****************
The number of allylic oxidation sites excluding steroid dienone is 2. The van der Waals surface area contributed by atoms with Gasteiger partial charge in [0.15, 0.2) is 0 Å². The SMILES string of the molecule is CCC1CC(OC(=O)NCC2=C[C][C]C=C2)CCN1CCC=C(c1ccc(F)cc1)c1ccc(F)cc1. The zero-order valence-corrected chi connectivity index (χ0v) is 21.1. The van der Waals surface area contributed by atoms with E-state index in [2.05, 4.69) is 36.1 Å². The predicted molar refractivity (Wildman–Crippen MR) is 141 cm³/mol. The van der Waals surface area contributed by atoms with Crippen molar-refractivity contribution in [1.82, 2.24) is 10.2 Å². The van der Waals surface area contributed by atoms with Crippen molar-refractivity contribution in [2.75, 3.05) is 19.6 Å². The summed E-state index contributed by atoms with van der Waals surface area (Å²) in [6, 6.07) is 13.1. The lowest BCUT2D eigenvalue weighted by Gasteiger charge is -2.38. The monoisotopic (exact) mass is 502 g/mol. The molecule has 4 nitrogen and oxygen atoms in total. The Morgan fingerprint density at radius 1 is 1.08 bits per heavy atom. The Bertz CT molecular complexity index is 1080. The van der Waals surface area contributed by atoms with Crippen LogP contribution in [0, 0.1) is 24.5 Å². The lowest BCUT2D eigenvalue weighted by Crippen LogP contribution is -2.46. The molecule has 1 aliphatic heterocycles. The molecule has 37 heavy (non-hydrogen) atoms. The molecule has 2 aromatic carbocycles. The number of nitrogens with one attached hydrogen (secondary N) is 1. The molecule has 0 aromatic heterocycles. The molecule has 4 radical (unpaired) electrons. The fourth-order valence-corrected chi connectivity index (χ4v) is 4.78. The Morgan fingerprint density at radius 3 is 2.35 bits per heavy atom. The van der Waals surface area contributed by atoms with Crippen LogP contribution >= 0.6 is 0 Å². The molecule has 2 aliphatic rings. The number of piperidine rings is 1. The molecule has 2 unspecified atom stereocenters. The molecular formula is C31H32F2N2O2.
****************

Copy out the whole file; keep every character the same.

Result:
The number of allylic oxidation sites excluding steroid dienone is 2. The van der Waals surface area contributed by atoms with Gasteiger partial charge in [0.15, 0.2) is 0 Å². The SMILES string of the molecule is CCC1CC(OC(=O)NCC2=C[C][C]C=C2)CCN1CCC=C(c1ccc(F)cc1)c1ccc(F)cc1. The zero-order valence-corrected chi connectivity index (χ0v) is 21.1. The van der Waals surface area contributed by atoms with E-state index in [2.05, 4.69) is 36.1 Å². The predicted molar refractivity (Wildman–Crippen MR) is 141 cm³/mol. The van der Waals surface area contributed by atoms with Crippen molar-refractivity contribution in [1.82, 2.24) is 10.2 Å². The van der Waals surface area contributed by atoms with Crippen molar-refractivity contribution in [2.75, 3.05) is 19.6 Å². The summed E-state index contributed by atoms with van der Waals surface area (Å²) in [6, 6.07) is 13.1. The lowest BCUT2D eigenvalue weighted by Gasteiger charge is -2.38. The monoisotopic (exact) mass is 502 g/mol. The molecule has 4 nitrogen and oxygen atoms in total. The Morgan fingerprint density at radius 1 is 1.08 bits per heavy atom. The Bertz CT molecular complexity index is 1080. The van der Waals surface area contributed by atoms with Crippen LogP contribution in [0, 0.1) is 24.5 Å². The lowest BCUT2D eigenvalue weighted by Crippen LogP contribution is -2.46. The molecule has 1 aliphatic heterocycles. The molecule has 37 heavy (non-hydrogen) atoms. The molecule has 2 aromatic carbocycles. The number of nitrogens with one attached hydrogen (secondary N) is 1. The molecule has 0 aromatic heterocycles. The molecule has 4 radical (unpaired) electrons. The fourth-order valence-corrected chi connectivity index (χ4v) is 4.78. The Morgan fingerprint density at radius 3 is 2.35 bits per heavy atom. The van der Waals surface area contributed by atoms with Crippen LogP contribution >= 0.6 is 0 Å². The molecule has 2 aliphatic rings. The number of piperidine rings is 1. The molecule has 2 unspecified atom stereocenters. The molecular formula is C31H32F2N2O2.